The Union Ministry of Health and Family Welfare released the first-phase data of the National Family Health Survey (NFHS) 2019-20 on the twelfth of December. The survey covered 17 States and 5 Union Territories, capturing the state of health using various parameters such as fertility, child nutrition, family planning, etc.
I chose only two parameters that are paramount to linking health and sustainable food systems, i.e. child stunting and child wasting. Child stunting means when a child under age five has a low height for their age – reflecting acute under-nutrition. Child wasting means when a child under age five has low weight for their height – reflecting chronic under-nutrition.
While the data from NFHS reflects the state of child nutrition in these various regions within India, I decided to juxtapose this data with the 2020 Global Hunger Index scores for countries that rack up high on hunger severity. The results, unfortunately, are grim.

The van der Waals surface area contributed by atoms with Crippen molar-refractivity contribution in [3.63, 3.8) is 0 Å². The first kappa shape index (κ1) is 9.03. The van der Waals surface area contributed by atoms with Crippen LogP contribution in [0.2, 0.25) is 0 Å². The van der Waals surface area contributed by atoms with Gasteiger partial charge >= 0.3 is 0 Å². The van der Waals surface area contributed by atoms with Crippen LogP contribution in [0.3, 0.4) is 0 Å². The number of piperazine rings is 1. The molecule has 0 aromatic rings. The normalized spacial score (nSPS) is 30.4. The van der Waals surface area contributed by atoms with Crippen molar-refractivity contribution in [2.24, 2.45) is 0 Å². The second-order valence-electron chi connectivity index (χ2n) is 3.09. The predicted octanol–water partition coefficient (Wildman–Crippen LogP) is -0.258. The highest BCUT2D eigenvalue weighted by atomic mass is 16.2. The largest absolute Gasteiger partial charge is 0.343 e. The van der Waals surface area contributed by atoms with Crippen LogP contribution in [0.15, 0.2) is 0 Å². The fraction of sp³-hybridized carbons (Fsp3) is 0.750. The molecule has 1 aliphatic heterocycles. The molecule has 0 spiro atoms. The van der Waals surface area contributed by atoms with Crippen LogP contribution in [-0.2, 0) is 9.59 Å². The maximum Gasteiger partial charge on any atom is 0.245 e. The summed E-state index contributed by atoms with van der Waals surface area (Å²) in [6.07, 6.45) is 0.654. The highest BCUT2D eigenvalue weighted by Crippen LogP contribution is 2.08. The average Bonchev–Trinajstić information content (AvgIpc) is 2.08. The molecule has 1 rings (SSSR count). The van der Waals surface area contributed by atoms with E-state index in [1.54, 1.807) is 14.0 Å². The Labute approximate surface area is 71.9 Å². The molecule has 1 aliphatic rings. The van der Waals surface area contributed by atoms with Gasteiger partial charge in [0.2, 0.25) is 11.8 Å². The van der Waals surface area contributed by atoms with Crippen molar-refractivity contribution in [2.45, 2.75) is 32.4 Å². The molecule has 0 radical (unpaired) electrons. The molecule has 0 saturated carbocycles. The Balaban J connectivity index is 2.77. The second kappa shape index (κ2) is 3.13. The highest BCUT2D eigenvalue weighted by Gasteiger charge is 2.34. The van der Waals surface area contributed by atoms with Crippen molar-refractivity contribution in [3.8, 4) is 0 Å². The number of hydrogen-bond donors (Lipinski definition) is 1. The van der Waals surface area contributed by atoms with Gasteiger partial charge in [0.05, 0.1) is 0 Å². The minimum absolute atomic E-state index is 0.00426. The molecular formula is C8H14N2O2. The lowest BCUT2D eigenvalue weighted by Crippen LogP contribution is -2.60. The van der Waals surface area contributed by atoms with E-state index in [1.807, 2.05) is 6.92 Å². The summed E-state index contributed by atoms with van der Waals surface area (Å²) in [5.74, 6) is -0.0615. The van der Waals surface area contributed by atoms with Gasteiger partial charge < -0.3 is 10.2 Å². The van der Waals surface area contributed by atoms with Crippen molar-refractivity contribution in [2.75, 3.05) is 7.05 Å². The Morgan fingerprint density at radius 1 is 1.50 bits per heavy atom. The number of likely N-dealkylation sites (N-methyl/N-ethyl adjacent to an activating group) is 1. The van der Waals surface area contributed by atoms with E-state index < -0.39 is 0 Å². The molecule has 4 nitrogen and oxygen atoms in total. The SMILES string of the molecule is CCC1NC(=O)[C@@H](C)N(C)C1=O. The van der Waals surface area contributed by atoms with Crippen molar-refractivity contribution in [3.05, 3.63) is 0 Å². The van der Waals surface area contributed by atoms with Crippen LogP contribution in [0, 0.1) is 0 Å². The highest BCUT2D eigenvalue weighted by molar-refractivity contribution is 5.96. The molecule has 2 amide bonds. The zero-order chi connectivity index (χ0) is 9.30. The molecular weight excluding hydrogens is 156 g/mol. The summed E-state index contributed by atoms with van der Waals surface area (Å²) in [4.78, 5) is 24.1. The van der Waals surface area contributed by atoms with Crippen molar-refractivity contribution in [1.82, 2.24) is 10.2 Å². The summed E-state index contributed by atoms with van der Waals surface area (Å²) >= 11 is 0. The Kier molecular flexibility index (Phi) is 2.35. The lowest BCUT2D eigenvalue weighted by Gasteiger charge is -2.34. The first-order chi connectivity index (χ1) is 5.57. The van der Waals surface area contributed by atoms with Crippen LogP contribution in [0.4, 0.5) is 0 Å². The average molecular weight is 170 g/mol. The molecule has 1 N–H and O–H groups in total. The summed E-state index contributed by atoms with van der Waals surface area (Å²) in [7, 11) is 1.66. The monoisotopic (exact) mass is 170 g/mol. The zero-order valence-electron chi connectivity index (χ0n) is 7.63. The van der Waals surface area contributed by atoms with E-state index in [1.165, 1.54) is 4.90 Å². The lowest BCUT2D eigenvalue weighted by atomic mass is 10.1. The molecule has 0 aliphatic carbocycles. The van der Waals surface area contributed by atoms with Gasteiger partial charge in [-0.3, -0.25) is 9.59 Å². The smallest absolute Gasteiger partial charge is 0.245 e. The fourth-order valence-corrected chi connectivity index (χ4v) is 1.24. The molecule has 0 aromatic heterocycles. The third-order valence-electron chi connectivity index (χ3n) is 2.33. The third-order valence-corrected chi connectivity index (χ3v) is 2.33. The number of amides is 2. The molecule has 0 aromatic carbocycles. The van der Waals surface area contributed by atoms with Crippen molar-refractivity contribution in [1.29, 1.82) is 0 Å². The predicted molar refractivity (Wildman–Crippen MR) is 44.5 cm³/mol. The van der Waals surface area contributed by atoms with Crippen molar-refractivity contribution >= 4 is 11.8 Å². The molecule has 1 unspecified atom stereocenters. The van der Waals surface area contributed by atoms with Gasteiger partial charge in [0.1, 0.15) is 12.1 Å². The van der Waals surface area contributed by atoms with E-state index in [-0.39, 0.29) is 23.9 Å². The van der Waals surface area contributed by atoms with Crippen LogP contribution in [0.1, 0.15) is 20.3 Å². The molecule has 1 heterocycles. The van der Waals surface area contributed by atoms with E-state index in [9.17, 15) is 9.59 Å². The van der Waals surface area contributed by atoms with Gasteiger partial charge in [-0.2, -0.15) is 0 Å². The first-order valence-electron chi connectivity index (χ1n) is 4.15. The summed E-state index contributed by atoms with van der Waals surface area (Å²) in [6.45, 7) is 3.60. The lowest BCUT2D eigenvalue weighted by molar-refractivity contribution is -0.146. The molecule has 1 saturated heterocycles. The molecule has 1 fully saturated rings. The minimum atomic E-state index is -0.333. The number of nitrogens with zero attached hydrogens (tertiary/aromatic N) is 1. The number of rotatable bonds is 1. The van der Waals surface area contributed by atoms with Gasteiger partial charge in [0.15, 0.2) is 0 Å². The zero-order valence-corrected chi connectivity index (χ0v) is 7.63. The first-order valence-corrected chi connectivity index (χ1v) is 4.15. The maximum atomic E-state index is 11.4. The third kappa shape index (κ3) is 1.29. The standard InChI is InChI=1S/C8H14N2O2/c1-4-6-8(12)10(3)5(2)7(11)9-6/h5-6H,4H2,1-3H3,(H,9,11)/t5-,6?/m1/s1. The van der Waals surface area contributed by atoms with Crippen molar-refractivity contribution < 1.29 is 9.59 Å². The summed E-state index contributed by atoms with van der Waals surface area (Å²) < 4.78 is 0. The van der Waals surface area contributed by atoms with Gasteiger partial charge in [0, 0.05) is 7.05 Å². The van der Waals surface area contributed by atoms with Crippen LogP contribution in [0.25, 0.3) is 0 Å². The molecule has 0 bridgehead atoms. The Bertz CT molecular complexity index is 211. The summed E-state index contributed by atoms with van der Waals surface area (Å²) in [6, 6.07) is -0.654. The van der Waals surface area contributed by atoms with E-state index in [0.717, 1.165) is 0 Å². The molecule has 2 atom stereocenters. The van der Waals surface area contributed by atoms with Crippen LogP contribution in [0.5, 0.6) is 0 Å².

In the below chart, I have shown these states and UTs – as though they were countries, placing them head to head with the countries mentioned in the 2020 Global Hunger Index and ranking them up as Top 50 nations with high proportions of stunting and wasting in children under five years. 20 of 22 states and UTs surveyed show up in the top 50.
The figures are startling enough when placed in such an order. It is even more disheartening to see that situation has worsened in most of these states when compared to the previous survey results.